All Posts By Michael Kahn

From Covfefe to Aunt Jemima R.I.P.–Trademarks in the Era of Black Lives Matter

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In my day job as an intellectual property lawyer I’ve been blogging occasionally about the strange new world of trademarks that began three years ago with the explosion of trademark registration applications for the 7-letter typo in one of Donald Trump’s late-night Tweet complaints about what he claimed was “fake news.”

Following that trademark silliness was this year’s explosion of registration applications for variations on the term COVID-19. Those applications now number more than 350 and even include one referring back to the Trump typo: COVID-19 TAKES DOWN COVFEFE (Serial No. 88849328).

But in recent days that trademark narrative has undergone a profound change. Specifically, many profitable but controversial brands–from the Washington Redskins (dating back eight decades) to Aunt Jemima (introduced in the 19th Century)–have been undergoing an overdue but inspiring evolution, largely in response to the social protests and cultural reckoning inspired by the Black Lives Matter movement. This has been the commercial trademark equivalent of the removal of statues of Confederate generals and other formerly iconic historic figures.

You can find my blog post, along with links to the earlier ones, here.

Benny and the Greatest Poop in Literature

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Several years ago, as an interminable mediation of a high-profile trademark case stretched into the wee hours of the night, I stepped outside my crazy client’s breakout room to get another cup of coffee and found the mediator–the late and beloved Dick Sher–seated at a table in the lunchroom sipping his own cup of coffee and reading one of the short stories in James Joyce’s Dubliners. Grateful for a chance to discuss something other than damages issues in the lawsuit, I joined him at the table.

Turned out we were both English majors in college, and our favorite short story of all time was “The Dead” by James Joyce, one of the stories in his Dubliners. But, I confessed to Dick, as much as I loved that short story, I was embarrassed to admit that I had tried to read Ulysses at least three times but never got past the first chapter.

“Really?” Dick said. “That’s my favorite novel. I’ve read it several times. Tell you what: find a few others willing to take it on and I will lead the group through the novel.”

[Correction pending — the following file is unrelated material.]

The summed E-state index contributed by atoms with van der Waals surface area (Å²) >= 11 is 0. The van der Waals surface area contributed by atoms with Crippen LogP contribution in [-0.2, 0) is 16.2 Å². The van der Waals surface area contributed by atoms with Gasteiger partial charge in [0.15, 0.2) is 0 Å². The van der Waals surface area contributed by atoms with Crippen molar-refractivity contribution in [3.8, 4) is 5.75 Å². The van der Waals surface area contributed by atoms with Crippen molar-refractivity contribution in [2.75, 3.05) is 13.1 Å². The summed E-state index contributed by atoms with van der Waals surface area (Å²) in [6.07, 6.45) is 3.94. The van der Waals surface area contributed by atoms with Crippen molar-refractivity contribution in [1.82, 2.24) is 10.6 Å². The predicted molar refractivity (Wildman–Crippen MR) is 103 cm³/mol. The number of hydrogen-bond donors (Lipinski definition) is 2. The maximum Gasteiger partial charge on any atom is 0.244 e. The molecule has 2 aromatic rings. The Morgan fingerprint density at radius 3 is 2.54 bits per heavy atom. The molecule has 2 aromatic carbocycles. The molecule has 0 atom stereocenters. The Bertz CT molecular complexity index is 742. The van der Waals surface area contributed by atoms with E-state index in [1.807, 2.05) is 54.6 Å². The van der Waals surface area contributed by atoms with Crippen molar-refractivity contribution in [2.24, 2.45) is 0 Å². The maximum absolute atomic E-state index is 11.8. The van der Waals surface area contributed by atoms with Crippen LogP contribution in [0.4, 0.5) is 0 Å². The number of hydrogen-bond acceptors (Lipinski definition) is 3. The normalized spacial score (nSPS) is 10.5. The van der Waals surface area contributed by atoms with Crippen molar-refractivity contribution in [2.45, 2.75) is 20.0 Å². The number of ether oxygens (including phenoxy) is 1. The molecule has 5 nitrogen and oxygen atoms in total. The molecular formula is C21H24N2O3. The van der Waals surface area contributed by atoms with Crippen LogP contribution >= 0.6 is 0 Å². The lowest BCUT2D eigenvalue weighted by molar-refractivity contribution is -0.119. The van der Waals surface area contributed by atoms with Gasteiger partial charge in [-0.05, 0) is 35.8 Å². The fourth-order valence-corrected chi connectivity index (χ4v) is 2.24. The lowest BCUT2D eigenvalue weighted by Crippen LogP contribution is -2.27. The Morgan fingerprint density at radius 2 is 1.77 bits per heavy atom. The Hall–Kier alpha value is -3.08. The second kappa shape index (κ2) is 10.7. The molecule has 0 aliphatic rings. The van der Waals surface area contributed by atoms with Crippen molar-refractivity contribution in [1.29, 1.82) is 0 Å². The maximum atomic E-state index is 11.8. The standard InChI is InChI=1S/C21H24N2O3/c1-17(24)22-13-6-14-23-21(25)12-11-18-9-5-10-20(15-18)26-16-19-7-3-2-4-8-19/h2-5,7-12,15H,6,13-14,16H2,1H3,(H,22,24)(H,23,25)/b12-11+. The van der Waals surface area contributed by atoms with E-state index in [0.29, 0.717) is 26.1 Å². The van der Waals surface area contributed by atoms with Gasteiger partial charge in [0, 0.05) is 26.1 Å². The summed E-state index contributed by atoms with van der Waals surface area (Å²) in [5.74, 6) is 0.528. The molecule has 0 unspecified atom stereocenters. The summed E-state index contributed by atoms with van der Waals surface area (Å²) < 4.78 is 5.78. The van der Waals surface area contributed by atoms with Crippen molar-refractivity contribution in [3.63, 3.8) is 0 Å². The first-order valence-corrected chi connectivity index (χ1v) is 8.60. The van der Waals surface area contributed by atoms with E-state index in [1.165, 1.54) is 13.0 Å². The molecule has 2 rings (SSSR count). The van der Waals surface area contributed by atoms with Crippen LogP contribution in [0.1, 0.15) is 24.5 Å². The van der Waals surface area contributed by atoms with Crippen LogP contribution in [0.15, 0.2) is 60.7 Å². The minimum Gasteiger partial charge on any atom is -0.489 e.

And so I did. While it was a bit of challenge to find anyone–much less a half dozen–willing to join a Ulysses reading group, I finally gathered them all. Over the next few months, we met every other week to discuss the chapters for that session’s homework assignment. And we made it all the way through the novel, which some of us loved and some us, well, did not love. I was somewhere in the middle–deeply moved by several sections of the novel and deeply exasperated by other sections.

All of which made it inevitable that Rachel Gold’s best buddy, Benny Goldberg, would eventually weigh in on one of the more surprising scenes in Ulysses. And he eventually did so during a midnight stakeout with Rachel in the novel Face Value. Here’s Benny, in all us unique and off-color glory:

“Do you remember our nighttime stakeout a few years ago,” Benny asked. “We were at that self-storage operation out by the airport?”

I thought back. “Vaguely.”

Then you may also recall that while we were sitting there in your car waiting for something to happen I provided you with some enlightened commentary on an important gap in world literature.”

“You mean your demented rant on why no one in a novel ever makes a poop?”

“A ‘poop’? Did you just say ‘poop’? Good grief, Rachel. That is proof of the detrimental side effects of raising a child. But back to my commentary. It was a thoughtful and, if I may say, a profound discourse on the noteworthy absence of a certain bodily function from the novel. Great characters in world litera­ture eat and sleep and eat some more and occasionally fuck but they never ever take a shit. Huck and Jim on that raft for weeks, Captain Ahab on his ship, Jay Gatsby in his mansion, and even Tarzan in the fucking jungle, for God’s sake. Nary a dump.”

I sighed. “Yes, Benny, I do recall that rant.”

“Well, my dear, I must amend it.”

“Oh?”

“I finally dragged myself through that James Joyce piece of shit—no pun intended.”

Finnegans Wake?”